Why We Parse

Parsing is an invaluable skill to have as a software engineer. We learned how to parse math expressions in order to take that small step into the world of programming language development and compiler theory. Understanding how compilers and interpreters work starts with parser development. There are so many programming languages out there with their own syntax, runtimes, style, and community. When people create new languages, they strive to find simpler solutions to problems and improve the developer experience (DX).

There are many libraries/frameworks out there in the JavaScript community. Here's a list of some of the most popular ones as of the time of this writing:

What do these all have in common? Parsers! Each framework starts with a parser! The developer envisions a new kind of syntax that might be fun or easier to work with. Then, they create a parser to parse tokens in that syntax.

How does Vue.js parse .vue files? How does React work with JSX? How does Svelte understand {#if expression} and {/if}? How does Babel know how to transpile new JavaScript into old JavaScript? They all have parsers.

Syntax Highlighting

One of my favorite applications of parsers is syntax highlighting. When I write code snippets in my tutorials, I use a syntax highlighter called Prism. For example, here's an example of JavaScript code.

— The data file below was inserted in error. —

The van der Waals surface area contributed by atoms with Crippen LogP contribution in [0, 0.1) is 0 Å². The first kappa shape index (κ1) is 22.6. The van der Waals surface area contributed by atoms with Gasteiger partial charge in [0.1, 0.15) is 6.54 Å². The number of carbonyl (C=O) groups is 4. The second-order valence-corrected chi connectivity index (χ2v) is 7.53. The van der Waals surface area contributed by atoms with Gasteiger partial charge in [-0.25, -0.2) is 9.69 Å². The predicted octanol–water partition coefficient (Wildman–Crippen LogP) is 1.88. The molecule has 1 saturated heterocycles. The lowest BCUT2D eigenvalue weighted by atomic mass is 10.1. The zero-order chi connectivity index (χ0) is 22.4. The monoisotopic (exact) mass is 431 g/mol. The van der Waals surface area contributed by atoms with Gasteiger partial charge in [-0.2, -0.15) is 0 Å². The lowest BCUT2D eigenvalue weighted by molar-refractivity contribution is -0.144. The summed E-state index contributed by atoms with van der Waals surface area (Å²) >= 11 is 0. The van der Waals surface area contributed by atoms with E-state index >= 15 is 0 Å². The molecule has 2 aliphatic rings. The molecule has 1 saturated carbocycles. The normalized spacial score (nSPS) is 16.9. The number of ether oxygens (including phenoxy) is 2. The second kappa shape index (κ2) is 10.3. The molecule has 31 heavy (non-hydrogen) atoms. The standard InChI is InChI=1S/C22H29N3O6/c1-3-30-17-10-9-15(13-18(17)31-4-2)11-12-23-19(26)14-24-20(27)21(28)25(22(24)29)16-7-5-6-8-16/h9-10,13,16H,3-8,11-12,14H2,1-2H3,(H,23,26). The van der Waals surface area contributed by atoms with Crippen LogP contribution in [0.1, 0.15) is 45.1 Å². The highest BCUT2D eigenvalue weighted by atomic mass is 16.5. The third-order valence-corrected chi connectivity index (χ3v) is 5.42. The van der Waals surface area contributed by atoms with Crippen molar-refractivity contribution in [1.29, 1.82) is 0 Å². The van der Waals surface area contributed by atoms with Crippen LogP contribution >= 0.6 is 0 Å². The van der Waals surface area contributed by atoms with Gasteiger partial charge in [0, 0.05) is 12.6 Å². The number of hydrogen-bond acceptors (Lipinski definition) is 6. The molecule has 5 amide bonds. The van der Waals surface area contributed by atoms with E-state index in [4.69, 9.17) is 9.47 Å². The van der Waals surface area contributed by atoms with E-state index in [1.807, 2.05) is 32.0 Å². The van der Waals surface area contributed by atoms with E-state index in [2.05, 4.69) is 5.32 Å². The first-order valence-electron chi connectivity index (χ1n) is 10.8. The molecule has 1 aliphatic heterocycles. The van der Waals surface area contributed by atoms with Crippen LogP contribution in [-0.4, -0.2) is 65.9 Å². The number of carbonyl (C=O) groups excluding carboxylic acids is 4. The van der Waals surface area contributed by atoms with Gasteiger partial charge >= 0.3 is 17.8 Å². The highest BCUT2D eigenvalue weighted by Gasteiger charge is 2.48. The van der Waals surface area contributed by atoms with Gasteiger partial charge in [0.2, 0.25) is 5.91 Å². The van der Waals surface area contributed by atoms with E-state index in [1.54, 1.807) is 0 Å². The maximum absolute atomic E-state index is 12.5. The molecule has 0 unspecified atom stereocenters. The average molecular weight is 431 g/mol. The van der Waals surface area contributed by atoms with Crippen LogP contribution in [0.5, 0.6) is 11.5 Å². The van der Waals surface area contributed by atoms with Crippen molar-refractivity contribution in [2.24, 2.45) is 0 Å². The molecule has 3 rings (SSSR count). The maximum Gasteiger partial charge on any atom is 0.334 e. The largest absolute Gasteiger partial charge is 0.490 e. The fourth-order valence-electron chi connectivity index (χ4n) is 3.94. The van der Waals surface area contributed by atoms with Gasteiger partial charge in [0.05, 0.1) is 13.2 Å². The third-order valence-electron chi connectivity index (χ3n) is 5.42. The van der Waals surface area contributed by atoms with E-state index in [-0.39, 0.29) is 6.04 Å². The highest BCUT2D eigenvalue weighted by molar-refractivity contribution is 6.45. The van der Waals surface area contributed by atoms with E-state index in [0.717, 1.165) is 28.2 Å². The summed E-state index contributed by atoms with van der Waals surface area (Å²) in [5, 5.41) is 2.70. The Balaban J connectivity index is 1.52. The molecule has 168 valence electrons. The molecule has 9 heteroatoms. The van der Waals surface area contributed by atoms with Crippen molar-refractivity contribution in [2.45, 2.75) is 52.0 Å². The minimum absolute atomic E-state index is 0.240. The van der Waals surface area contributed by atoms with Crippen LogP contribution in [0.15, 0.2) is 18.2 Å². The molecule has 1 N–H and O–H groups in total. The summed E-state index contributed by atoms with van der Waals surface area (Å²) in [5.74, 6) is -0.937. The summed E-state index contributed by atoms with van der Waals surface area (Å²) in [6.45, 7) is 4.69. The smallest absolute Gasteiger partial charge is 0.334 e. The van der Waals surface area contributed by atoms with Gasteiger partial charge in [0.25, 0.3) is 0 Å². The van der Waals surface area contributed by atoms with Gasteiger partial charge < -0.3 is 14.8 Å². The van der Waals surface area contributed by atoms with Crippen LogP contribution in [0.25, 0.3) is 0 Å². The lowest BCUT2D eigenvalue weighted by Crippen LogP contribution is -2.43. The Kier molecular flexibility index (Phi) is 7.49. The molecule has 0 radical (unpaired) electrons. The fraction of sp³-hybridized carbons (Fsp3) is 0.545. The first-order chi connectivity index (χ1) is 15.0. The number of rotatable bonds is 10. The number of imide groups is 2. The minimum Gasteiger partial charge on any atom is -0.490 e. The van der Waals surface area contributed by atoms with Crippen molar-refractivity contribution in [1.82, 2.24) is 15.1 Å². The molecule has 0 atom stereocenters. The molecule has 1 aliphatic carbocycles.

Copied! ⭐️
const message = 'Parsers are amazing!';

Here's an example using Rust:

Copied! ⭐️
fn main() {
  println!("Parsers are awesome!");

Parsers make syntax highlighters possible. When you code using an online editor, you're most likely using either CodeMirror (used by CodePen) or Monaco (which powers the code editor in VS Code). These tools provide an interface for helping people create their own grammars to perform syntax highlighting on their own languages.

As of CodeMirror 6, we can make a Lezer grammar for syntax highlighting in the CodeMirror editor. For VS Code and the Monaco editor, we can build TextMate grammars for custom syntax highlighting.

The parser knowledge we gained in this tutorial series can help us syntax highlight anything! 🌈

Thank You!

Congrats, friend! You finally did it! You've reached the end of this 20-part tutorial series! 🥳🎉🎊

All of the finished code can be found on my GitHub page. To everyone who read this entire series, I want to express my deepest gratitude! 💚

Making a tutorial series with so many examples and so much depth takes a long time. I can see in my analytics that people are reading my website from so many different countries. It feels nice knowing so many people from different places found my website to learn about math expression parsers.

If you're feeling cherishable and moved by my hard work and dedication, I do have a donation page 😅. Every donation empowers me to continue blogging and create a new tutorial series. I love taking obscure or difficult topics and simplifying them down into an easy-to-understand way. I'll tear down those walls of complexity that block people from learning something fun!

Until next time, friends! Enjoy life and happy coding! ⭐